It can then be viewed as the opportunity cost of capital. Either using the CAPM, or in this case using the dividend valuation model can calculate it. This cost of equity is calculated as the dividend yield for the next year plus the percentage of annual dividend growth. Next years dividend yield is the last dividend that was paid multiplied by one plus the growth rate, divided by the current market value of the shares. Rolls Royce who paid a dividend of 8.00p per ordinary share paid a total of �126 million in dividends for 2000. The company has adopted a growth model with a 10% growth factor and whose shares are traded on the market at 184.25p for a total of �2932 million. Thus, it has an estimated cost of equity of 14.72% per annum. The method used to estimate the cost of issuing preference shares is identical to that of irredeemable loans. However, Rolls Royce does has not issued preference shares and therefore this does not factor into the cost of equity. Cost of Debt Debt capital can be defined as a loan that is made to a company that will be repaid at a future date. This differs from share capital in two major ways. The issuers of debt do not own part of the company, and the payments they receive in the form of interest are a fixed annual rate whereas dividend are not contractually fixed. These payments are placed above equity in terms of payment. With a fixed rate of return, interest payments, a fixed time of payment, and preferential treatment, debt serves as a much less risky form of capital for a company. Short-term borrowings or amounts falling due within one year consist of overdrafts, bank loans, other loans, and obligations under finance leases. The total short-term borrowings undertaken by the company amounted to �272 million for 2000, down from �408 in 1999. ...read more.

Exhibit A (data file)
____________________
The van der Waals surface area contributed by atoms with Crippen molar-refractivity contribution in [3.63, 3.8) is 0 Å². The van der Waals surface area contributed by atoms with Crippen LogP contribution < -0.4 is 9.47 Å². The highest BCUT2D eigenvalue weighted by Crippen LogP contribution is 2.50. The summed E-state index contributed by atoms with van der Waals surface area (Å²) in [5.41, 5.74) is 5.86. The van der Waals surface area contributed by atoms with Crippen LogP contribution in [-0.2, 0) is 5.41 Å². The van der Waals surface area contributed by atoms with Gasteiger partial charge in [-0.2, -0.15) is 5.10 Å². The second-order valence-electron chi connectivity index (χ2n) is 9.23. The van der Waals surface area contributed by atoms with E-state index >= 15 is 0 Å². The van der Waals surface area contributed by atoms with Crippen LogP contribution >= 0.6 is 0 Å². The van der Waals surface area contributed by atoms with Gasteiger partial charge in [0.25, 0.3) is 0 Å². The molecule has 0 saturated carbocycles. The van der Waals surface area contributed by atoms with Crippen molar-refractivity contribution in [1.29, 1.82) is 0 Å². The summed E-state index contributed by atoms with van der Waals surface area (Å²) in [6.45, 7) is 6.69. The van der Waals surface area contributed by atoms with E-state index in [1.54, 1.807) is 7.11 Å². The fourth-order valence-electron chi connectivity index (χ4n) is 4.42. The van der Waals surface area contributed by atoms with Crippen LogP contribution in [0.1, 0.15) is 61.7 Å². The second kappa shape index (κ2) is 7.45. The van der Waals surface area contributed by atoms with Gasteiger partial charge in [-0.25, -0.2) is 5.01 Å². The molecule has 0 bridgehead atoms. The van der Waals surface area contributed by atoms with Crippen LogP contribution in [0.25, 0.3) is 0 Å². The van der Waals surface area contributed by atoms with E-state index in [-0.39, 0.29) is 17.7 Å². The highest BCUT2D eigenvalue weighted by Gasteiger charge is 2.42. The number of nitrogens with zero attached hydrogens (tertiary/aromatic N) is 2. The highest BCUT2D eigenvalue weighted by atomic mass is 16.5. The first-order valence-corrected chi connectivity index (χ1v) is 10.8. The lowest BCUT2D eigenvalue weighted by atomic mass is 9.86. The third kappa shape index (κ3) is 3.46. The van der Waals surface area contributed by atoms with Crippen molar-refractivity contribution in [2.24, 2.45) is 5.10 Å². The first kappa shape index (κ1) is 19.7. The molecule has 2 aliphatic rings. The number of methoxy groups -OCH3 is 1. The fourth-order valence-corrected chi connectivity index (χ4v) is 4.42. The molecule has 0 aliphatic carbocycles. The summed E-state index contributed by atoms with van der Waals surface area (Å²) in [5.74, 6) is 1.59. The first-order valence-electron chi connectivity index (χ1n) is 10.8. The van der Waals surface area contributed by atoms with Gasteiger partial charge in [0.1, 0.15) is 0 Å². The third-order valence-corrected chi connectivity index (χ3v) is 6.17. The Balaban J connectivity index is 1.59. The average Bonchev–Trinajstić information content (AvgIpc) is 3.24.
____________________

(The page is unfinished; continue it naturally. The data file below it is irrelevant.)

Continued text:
Conclusion